You know from Rogers-park to Morse to Loyola University is now an all Ghanaian neighborhood and that’s where I live and my countrymen know the quality of my art. I like living there and have many friends both Ghanaians and others. It is good to socialize with your own people and talk your language that makes you less homesick. I am happy to live in America, I say yes. It is very tough but better than here. Economically first of all. If you are forceful to do something you achieve your goal. I work from home and while my wife works out I can also look after the baby.

It is hard but we get by with mouth to mouth advertisement. You know what? I feel more at home in Chicago! Chicago is where my kids are. Also Chicago is no nonsense, go for it and do it. It is fair. I don’t like to feel that way for home is home and that is where your mother is. My mother is here in Ghana. In Chicago however I feel at home and here I feel warm with my mum who calls me by my old name Kojo, so I am a world citizen!

I think about success and what it takes, life and what you make of it. I like to say: brighten the corner where you live. Just do something!

My brothers the African Americans her, hey man they live in the past. Talk about ages ago and slavery and beg for a quarter. I fight for a room and a job and I make it by myself. We think them strange the African Americans, nothing to do with us, who have style and dignity.

Here in Ghana you can have a dream but it is much harder to achieve. It’s more relaxed living here for sure. But really, how can you relax when you can’t make a living! A trade-off: peace of mind or success. I want both.

Here people have 2 dollar a day or less and they manage. In the USA there is more money but more stress. Money is important but peace of mind is the most important. I want both so what I do is keep my peace of mind wherever I am. Even in the taxi in Chicago. It is tough, you have to drive aggressively, people can be rough and all that. But hey if you need money you drive a bit and you overcome all stress for there is a goal to keep in mind. Money is not a goal, it is means to bring happiness to my family and to myself by starting my own business. I have a goal in mind: my own art-shop both in Chicago and in Sunyani. You see? Art, I live for art. In Chicago my business is settled. Now I want a business in Ghana again as well, that is my overall purpose.

In Chicago when I drive around in my taxi I always register stores that I could use, hey, here is a store where they have digital printers, here is a store to visit for more ideas, and so on. You know that makes life real for me. My purpose! Some Ghanaians in America drive a taxi for twenty, thirty years and do nothing else and then what. They become desolate and poor you know why?

They have no drive and no vision in life. They live from day to day and spend what they earn and if you are sixty you can’t drive anymore and then you sit in a room. You cannot depend on your children like here in Ghana. You even see some of us begging, the old ones, ‘Quarter, quarter, quarter, please’. Homeless. They did not have foresight. I do not agree with that and never understand it and always advise my people. Some are too far gone they really suffer. They cannot come back here to Ghana for they neglected their Ghana family and have nor even fare for a plane. And there they get old and lonely and it is not their culture. Sorry to see them. But mostly our people do well and are ambitious. Only few get old without joy and with drink and in poverty. But look here too, you sit in the village and what do you do, some drink and complain and get more depressed! People need a goal in their mind and a driving force in the heart.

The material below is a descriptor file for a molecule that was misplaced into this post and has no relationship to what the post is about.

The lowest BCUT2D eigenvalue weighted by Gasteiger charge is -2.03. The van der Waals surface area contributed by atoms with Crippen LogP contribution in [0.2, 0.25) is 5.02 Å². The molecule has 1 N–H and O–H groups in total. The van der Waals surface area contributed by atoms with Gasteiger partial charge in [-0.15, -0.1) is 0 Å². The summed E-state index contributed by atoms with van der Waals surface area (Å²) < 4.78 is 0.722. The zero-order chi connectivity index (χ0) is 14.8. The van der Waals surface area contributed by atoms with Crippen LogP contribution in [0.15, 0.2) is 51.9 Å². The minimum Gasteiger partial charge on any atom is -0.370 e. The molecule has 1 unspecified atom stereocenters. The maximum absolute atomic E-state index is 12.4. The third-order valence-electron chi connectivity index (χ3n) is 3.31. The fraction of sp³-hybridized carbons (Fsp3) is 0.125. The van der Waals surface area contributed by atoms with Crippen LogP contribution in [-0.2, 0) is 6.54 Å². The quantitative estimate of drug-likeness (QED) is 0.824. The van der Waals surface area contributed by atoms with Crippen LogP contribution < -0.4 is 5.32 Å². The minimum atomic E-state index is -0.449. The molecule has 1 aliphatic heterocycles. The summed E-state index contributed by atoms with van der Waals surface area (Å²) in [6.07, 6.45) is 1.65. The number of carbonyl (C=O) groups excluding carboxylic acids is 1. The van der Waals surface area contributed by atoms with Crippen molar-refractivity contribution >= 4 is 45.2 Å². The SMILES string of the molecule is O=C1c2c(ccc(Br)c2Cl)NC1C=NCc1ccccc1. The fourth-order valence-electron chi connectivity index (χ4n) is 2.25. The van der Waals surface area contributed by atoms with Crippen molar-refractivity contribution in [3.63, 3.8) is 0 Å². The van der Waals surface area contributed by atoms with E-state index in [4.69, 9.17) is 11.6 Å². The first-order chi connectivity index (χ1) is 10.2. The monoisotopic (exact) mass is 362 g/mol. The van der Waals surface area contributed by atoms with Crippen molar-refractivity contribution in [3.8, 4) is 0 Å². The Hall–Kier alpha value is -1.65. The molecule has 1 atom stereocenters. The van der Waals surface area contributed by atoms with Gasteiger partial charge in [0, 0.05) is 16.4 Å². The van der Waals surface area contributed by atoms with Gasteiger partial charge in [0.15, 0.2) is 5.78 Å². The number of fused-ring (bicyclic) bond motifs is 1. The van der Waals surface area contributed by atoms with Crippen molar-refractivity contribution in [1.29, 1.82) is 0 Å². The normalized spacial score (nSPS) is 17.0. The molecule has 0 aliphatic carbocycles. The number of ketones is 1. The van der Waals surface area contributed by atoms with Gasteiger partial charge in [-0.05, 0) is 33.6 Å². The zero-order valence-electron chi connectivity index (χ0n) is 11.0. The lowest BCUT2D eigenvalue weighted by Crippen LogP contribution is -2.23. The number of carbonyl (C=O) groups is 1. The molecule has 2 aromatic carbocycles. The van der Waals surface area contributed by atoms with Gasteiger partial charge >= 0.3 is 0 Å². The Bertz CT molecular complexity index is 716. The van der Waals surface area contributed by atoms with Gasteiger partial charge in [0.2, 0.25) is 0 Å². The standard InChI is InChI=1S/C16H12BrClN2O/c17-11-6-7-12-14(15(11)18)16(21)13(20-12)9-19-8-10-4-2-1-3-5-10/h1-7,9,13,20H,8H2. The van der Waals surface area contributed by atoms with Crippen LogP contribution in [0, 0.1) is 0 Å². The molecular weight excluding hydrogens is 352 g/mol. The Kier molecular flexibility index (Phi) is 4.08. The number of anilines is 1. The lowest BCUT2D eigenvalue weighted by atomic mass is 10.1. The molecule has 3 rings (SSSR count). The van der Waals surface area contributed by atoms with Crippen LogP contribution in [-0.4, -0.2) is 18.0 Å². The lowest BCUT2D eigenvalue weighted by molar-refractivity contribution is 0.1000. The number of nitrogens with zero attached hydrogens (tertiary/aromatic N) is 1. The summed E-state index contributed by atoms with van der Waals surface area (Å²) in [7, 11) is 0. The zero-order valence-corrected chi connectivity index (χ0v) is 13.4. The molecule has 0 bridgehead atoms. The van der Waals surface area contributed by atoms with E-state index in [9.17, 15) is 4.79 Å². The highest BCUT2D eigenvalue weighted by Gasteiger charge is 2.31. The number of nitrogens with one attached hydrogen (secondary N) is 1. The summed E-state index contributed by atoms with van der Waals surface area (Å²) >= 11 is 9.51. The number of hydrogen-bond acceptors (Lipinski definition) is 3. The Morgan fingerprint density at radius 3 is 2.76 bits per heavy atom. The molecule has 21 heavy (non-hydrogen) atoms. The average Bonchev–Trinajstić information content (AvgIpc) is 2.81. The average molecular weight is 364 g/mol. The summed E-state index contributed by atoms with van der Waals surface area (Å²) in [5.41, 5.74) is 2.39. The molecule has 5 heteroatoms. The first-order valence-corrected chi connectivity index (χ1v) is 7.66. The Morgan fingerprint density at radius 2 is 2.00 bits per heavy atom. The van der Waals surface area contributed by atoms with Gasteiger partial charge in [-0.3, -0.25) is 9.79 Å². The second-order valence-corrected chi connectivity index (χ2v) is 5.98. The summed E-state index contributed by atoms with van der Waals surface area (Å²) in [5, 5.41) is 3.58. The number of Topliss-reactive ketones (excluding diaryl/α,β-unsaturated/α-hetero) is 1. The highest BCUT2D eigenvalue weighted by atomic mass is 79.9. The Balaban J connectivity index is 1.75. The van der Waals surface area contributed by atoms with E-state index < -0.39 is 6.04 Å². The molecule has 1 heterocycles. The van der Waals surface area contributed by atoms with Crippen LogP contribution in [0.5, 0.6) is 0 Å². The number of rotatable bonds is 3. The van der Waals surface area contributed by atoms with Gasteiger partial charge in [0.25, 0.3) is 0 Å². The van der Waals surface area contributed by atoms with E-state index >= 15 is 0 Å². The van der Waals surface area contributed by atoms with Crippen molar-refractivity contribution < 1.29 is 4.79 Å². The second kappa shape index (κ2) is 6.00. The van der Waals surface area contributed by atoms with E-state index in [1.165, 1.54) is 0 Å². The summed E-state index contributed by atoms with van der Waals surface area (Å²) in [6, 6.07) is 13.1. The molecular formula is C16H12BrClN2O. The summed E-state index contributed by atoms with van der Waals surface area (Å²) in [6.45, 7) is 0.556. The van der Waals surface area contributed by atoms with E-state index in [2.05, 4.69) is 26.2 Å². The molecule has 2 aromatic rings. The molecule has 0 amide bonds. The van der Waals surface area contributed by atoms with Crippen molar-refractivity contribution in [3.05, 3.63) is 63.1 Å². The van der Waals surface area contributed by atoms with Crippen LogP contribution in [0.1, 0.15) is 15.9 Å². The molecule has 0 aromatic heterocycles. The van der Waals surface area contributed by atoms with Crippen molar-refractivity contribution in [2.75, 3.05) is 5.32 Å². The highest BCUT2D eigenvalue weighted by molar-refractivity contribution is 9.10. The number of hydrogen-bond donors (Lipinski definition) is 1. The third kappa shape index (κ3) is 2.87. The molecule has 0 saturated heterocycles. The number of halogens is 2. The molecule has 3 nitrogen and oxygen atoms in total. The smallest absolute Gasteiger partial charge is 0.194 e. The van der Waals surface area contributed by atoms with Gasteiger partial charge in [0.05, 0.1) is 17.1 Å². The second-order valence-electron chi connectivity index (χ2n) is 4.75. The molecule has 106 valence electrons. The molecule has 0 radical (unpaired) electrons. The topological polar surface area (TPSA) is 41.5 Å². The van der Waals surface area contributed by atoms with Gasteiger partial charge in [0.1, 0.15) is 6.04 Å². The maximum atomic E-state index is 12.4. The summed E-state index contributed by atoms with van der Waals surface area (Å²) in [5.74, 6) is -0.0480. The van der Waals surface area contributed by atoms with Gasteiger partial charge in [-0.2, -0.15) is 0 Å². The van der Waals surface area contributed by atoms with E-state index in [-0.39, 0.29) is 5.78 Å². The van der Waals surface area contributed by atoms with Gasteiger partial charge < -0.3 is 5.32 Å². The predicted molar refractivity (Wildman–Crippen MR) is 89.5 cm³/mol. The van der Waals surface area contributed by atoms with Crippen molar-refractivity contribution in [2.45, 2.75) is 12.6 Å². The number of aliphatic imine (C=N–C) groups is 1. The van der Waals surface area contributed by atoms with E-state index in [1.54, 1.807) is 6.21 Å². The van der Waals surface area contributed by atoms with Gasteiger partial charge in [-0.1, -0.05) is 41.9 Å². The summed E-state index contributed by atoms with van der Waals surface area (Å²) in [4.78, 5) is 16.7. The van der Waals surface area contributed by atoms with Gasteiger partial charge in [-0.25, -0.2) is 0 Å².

So before I return to Chicago next week I hope to start a business in Sunyani.

Four years ago my own old art-shop was still there, years after I left. I left it to my apprentices, family, but they did not do well and the shop collapsed.

I would want to staff the new art-shop with family-members but realize that I should not primarily help my family into jobs because they may steal and mismanage like anyone else. This time I brought a big machine with me and won’t install it till I am sure of good management in my absence. The equipment is very expensive. I do not go to my family, I look for a reliable professional. I will find him, sooner or later. My family does not take this easy but in the end they will understand. Twice I have been cheated out of my shop which I set up, so no more friend and family services, I am after the professional. Now I have the equipment in my own room in my house here in Nkoranza and you know what? The design I made for your car, included the ‘hand in hand’ logo, that is the first thing I made from my machine in my own room. Nobody knows! This is how you start a business. You make things for people, a sign here, free, and signboard there, free, big or small, and people appreciate the work and the quality and they say who is this Kojo? Good, let me order some!

I’ve sent two people to Kumasi for training. Hopefully they can run my business after they complete their school. I go back in two three weeks and I like it here, there is no place like home. Wish I could come each year but you have to save money and my family is there too in Chicago. I wish that soon I could come again with the family and I wish that my wife would volunteer with the mentally handicapped children here. She would love it. You know quite suddenly Ghana has changed. You are here and you make a call and hear your wife and talk to her, you go to the internet café and look up the whole world, there is electricity, but you know what, there is a new way of thinking coming in Ghana! Even about mental handicaps and mental patients. They have somehow stopped about witchcraft and spirits. It is an important change. Now I work on two fronts. I bought this machine and brought it to Ghana. If not this year then next year when I come back. Next time I come I will also bring the largest digital printer. I leave in two weeks. I will email you. I am a world citizen. With a purpose.